<I>Miguel Wants to Fight</I>: Color grading the Hulu feature
October 18, 2023

Miguel Wants to Fight: Color grading the Hulu feature

In Hulu’s Miguel Wants to Fight, high school junior Miguel (Tyler Dean Flores) has never found himself in a scrum, despite it being a part of everyday life in his neighborhood. When a combination of events turn his life upside down, Miguel and his three best friends — David (Christian Vunipola), Cass (Imani Lewis) and Srini (Suraj Partha) — enter into a series of funny misadventures as he tries to get into his first fight. The film was directed by Oz Rodriguez.

Nice Shoes’ colorist Marcy Robinson immediately clicked with DP Diana Matos when it came to creating the film’s different looks. Grading with Blackmagic Design’s DaVinci Resolve Studio, Robinson was tasked with navigating several distinct dream sequences that give nods to classic cinema fight scenes. 

“We had to reproduce fight scenes inspired by The Matrix, Enter the Dragon, Gangs of London and Shogun Assassin, with a dapple of inspiration from anime and music videos,” Matos explains. “We didn’t have the budget to match every format shot on these productions, so we had to shoot digitally using spherical lenses while maintaining the intention of these films.”

“For these dream sequences in which Miguel gets into fights, we created different, very specific stylized looks that referenced each of these classic films,” adds Robinson. “All of them have heavily manipulated color, and we used a lot of Resolve’s tools, stacked on top of each other. I kept just pushing, stretching and stacking the tools. Several times I scratched and reworked grades and entire scenes until I felt we were as close as we could be. Usually, I'll generally use printer lights, a bit of contrast and a few masks here and there, but in these cases, there were lots of masks, several layers of saturation and what I'd normally think were unnatural hue shifts. I had to break some of my own rules, which have to do with working fairly simply and not doing anything that I couldn't essentially do chemically, meaning like in the darkroom.”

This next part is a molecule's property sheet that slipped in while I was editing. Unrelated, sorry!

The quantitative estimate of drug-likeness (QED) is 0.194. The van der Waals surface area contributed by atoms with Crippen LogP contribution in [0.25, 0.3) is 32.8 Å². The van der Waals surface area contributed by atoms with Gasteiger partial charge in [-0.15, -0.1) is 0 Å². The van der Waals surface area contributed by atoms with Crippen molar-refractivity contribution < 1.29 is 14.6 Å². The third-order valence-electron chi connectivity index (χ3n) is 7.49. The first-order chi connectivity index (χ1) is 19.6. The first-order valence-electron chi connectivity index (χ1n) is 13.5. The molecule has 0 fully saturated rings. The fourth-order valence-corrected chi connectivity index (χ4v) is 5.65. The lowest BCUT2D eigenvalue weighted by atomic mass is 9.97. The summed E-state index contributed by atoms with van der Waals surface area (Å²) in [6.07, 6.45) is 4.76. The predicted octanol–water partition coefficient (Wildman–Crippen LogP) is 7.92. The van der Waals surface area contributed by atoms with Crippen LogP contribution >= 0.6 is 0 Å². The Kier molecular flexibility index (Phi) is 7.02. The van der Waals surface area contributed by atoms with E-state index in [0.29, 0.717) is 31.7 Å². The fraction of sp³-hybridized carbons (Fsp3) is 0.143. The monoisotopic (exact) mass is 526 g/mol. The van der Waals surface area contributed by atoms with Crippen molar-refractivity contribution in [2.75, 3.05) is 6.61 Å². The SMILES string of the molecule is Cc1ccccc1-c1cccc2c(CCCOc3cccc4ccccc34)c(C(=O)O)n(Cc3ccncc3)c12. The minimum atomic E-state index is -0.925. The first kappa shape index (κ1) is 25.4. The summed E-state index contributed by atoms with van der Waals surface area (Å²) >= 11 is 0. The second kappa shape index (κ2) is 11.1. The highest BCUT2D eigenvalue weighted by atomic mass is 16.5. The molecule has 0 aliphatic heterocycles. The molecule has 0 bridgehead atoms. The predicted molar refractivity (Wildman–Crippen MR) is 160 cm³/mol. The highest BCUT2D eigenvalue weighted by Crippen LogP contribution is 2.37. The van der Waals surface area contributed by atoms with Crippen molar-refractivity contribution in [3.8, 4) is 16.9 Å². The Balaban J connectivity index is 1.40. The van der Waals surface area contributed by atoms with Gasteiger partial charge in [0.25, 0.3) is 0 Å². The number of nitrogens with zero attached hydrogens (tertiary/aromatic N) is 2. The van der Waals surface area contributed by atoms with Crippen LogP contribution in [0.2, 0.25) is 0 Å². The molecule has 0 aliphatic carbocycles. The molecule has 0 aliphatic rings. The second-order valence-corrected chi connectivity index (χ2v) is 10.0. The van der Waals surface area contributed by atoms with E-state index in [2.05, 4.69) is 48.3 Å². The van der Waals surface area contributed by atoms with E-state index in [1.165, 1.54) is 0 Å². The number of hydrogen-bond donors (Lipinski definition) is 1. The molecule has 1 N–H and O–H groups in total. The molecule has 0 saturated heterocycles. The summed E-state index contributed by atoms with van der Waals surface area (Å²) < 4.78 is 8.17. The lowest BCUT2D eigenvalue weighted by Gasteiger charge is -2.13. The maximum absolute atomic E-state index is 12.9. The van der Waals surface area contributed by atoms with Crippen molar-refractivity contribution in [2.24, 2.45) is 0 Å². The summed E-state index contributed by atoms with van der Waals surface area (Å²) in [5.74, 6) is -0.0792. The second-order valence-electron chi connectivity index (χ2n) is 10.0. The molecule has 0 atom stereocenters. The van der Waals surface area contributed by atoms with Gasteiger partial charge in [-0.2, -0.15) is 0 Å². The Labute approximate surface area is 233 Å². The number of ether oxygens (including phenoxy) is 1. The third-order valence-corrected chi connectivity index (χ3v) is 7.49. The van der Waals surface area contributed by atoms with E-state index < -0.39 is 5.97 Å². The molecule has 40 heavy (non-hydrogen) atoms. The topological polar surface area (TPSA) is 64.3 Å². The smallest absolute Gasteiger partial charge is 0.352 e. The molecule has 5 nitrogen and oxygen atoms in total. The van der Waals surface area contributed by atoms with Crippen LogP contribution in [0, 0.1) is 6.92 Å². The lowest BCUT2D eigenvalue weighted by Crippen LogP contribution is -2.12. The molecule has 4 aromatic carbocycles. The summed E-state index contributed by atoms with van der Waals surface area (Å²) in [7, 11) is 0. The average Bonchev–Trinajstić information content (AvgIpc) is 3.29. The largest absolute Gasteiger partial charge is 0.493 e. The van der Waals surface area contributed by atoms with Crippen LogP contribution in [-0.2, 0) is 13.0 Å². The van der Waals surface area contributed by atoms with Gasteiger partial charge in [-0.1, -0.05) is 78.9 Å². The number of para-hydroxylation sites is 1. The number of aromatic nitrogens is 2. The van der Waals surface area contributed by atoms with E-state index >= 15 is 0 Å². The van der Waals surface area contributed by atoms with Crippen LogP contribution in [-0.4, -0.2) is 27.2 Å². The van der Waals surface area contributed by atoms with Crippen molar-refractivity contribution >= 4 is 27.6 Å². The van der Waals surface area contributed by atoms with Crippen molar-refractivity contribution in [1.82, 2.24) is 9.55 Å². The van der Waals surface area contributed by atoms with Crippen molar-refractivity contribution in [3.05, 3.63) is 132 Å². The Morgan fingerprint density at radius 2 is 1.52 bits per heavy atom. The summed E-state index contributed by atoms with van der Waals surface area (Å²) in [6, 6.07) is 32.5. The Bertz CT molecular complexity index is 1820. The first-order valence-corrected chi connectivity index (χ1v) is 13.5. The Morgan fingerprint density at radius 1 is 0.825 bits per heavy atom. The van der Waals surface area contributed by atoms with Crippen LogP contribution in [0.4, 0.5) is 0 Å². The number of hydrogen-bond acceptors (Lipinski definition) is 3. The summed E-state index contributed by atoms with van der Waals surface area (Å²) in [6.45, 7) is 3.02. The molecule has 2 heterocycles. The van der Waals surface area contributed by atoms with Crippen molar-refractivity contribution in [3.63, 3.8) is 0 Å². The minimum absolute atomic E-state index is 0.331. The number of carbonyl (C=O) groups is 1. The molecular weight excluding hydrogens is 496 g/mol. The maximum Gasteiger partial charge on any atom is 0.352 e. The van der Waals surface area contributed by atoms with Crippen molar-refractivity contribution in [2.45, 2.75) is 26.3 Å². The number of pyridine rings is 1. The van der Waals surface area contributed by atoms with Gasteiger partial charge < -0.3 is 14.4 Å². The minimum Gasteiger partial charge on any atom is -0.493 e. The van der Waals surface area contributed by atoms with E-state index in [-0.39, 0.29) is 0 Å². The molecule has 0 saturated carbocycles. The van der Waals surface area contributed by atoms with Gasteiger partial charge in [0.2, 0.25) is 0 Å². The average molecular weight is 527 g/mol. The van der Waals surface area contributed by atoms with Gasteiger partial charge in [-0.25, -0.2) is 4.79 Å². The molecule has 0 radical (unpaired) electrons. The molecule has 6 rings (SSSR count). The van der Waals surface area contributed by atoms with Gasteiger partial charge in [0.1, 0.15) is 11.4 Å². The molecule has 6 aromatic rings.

Robinson says there’s a grittiness to Matos’ work that she really appreciates. 

“She likes things that are not too clean, and we’re on the same page there,” says the colorist. “I like to let different types of light steer things a bit, while too often people are trying to neutralize and sanitize everything. In the boxing gym, for example, we totally leaned into the fluorescent lights. It’s much more fun to embrace the contamination – dirty greens and yellows – in order to emphasize what’s there, rather than to fight against it by pulling out all the character. It’s beautiful and ultimately much more dynamic.”

For Robinson, there’s one word that comes to mind when thinking about her work on the film: fun.

“Miguel Wants to Fight is fun from a color perspective, as it’s very dynamic, and in addition to the distinct looks of the dream fight scenes sprinkled throughout, the ‘real world’ is also quite varied and stylized,” she notes. “Some of the colors are really saturated and poppy, like reds and greens, which are a theme throughout the film. On top of that, there are just so many cool rooms, locations, lighting situations and palettes. We were always leaning toward warmth, and everything was intentional with the goal being to create a heightened feeling without being gimmicky. It added a nice fantasy element.” 

Robinson says she enjoys working with Matos because she is very clear about what she wants, and is great about explaining it. 

“The amount of thought, hard work, care and talent she puts into everything is impressive,” says Robinson. “And then being aesthetically aligned makes collaborating with her super fun and satisfying.”